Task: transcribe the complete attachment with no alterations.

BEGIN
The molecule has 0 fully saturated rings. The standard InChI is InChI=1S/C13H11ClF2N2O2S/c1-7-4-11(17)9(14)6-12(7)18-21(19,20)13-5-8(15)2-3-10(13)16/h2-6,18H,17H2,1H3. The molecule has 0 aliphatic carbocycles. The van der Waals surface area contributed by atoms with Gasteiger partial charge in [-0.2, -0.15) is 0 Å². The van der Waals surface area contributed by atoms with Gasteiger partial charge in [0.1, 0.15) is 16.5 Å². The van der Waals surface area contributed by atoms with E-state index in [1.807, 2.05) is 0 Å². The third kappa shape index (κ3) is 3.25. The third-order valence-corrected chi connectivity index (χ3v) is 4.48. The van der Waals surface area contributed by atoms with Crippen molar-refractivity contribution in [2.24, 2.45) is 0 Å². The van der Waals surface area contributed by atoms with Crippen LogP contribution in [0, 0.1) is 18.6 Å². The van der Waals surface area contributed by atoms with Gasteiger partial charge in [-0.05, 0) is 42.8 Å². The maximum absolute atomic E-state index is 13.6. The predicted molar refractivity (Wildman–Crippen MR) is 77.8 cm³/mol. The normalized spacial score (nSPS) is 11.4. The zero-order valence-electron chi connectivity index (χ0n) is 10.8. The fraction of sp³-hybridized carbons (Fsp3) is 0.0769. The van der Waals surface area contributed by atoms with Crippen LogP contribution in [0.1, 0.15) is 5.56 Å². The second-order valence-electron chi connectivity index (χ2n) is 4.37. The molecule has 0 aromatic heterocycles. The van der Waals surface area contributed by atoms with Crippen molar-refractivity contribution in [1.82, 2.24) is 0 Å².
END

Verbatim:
The molecule has 0 fully saturated rings. The standard InChI is InChI=1S/C13H11ClF2N2O2S/c1-7-4-11(17)9(14)6-12(7)18-21(19,20)13-5-8(15)2-3-10(13)16/h2-6,18H,17H2,1H3. The molecule has 0 aliphatic carbocycles. The van der Waals surface area contributed by atoms with Gasteiger partial charge in [-0.2, -0.15) is 0 Å². The van der Waals surface area contributed by atoms with Gasteiger partial charge in [0.1, 0.15) is 16.5 Å². The van der Waals surface area contributed by atoms with E-state index in [1.807, 2.05) is 0 Å². The third kappa shape index (κ3) is 3.25. The third-order valence-corrected chi connectivity index (χ3v) is 4.48. The van der Waals surface area contributed by atoms with Crippen molar-refractivity contribution in [2.24, 2.45) is 0 Å². The van der Waals surface area contributed by atoms with Crippen LogP contribution in [0, 0.1) is 18.6 Å². The van der Waals surface area contributed by atoms with Gasteiger partial charge in [-0.05, 0) is 42.8 Å². The maximum absolute atomic E-state index is 13.6. The predicted molar refractivity (Wildman–Crippen MR) is 77.8 cm³/mol. The normalized spacial score (nSPS) is 11.4. The zero-order valence-electron chi connectivity index (χ0n) is 10.8. The fraction of sp³-hybridized carbons (Fsp3) is 0.0769. The van der Waals surface area contributed by atoms with Crippen LogP contribution in [0.1, 0.15) is 5.56 Å². The second-order valence-electron chi connectivity index (χ2n) is 4.37. The molecule has 0 aromatic heterocycles. The van der Waals surface area contributed by atoms with Crippen molar-refractivity contribution in [1.82, 2.24) is 0 Å².